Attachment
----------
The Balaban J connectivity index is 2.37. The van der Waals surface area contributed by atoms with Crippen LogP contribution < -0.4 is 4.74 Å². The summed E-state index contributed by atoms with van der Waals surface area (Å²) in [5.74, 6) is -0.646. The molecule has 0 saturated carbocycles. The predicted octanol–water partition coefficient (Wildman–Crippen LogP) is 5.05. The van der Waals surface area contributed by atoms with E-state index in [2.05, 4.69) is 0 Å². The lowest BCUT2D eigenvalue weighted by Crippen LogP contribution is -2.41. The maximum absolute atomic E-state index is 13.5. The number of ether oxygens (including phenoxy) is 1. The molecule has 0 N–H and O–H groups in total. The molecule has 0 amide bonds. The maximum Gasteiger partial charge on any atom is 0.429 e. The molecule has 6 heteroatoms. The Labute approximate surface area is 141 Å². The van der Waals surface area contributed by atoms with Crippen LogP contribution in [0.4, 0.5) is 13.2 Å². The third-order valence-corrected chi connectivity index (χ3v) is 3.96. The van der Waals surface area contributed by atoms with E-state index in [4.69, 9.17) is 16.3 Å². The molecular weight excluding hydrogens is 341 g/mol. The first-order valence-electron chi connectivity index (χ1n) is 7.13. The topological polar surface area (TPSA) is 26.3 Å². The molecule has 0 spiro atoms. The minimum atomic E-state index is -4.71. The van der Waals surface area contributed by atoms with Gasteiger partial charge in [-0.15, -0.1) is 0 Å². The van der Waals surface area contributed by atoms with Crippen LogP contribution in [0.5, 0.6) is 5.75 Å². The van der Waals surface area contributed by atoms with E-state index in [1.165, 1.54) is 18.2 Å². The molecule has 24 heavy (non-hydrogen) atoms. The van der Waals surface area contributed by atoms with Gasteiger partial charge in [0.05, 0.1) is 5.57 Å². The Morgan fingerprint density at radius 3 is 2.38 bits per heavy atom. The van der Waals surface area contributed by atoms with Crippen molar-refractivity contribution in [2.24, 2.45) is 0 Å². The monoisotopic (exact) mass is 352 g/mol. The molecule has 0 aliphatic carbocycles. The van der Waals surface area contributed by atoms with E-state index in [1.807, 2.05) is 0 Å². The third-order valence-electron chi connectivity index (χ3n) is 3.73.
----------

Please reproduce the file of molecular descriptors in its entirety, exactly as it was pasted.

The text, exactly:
The Balaban J connectivity index is 2.37. The van der Waals surface area contributed by atoms with Crippen LogP contribution < -0.4 is 4.74 Å². The summed E-state index contributed by atoms with van der Waals surface area (Å²) in [5.74, 6) is -0.646. The molecule has 0 saturated carbocycles. The predicted octanol–water partition coefficient (Wildman–Crippen LogP) is 5.05. The van der Waals surface area contributed by atoms with E-state index in [2.05, 4.69) is 0 Å². The lowest BCUT2D eigenvalue weighted by Crippen LogP contribution is -2.41. The maximum absolute atomic E-state index is 13.5. The number of ether oxygens (including phenoxy) is 1. The molecule has 0 N–H and O–H groups in total. The molecule has 0 amide bonds. The maximum Gasteiger partial charge on any atom is 0.429 e. The molecule has 6 heteroatoms. The Labute approximate surface area is 141 Å². The van der Waals surface area contributed by atoms with Crippen LogP contribution in [0.4, 0.5) is 13.2 Å². The third-order valence-corrected chi connectivity index (χ3v) is 3.96. The van der Waals surface area contributed by atoms with E-state index in [4.69, 9.17) is 16.3 Å². The molecular weight excluding hydrogens is 341 g/mol. The first-order valence-electron chi connectivity index (χ1n) is 7.13. The topological polar surface area (TPSA) is 26.3 Å². The molecule has 0 spiro atoms. The minimum atomic E-state index is -4.71. The van der Waals surface area contributed by atoms with Gasteiger partial charge in [-0.15, -0.1) is 0 Å². The van der Waals surface area contributed by atoms with Crippen LogP contribution in [0.5, 0.6) is 5.75 Å². The van der Waals surface area contributed by atoms with E-state index in [1.165, 1.54) is 18.2 Å². The molecule has 24 heavy (non-hydrogen) atoms. The van der Waals surface area contributed by atoms with Gasteiger partial charge in [0.05, 0.1) is 5.57 Å². The Morgan fingerprint density at radius 3 is 2.38 bits per heavy atom. The van der Waals surface area contributed by atoms with Crippen molar-refractivity contribution in [2.24, 2.45) is 0 Å². The monoisotopic (exact) mass is 352 g/mol. The molecule has 0 aliphatic carbocycles. The van der Waals surface area contributed by atoms with E-state index in [1.807, 2.05) is 0 Å². The third-order valence-electron chi connectivity index (χ3n) is 3.73.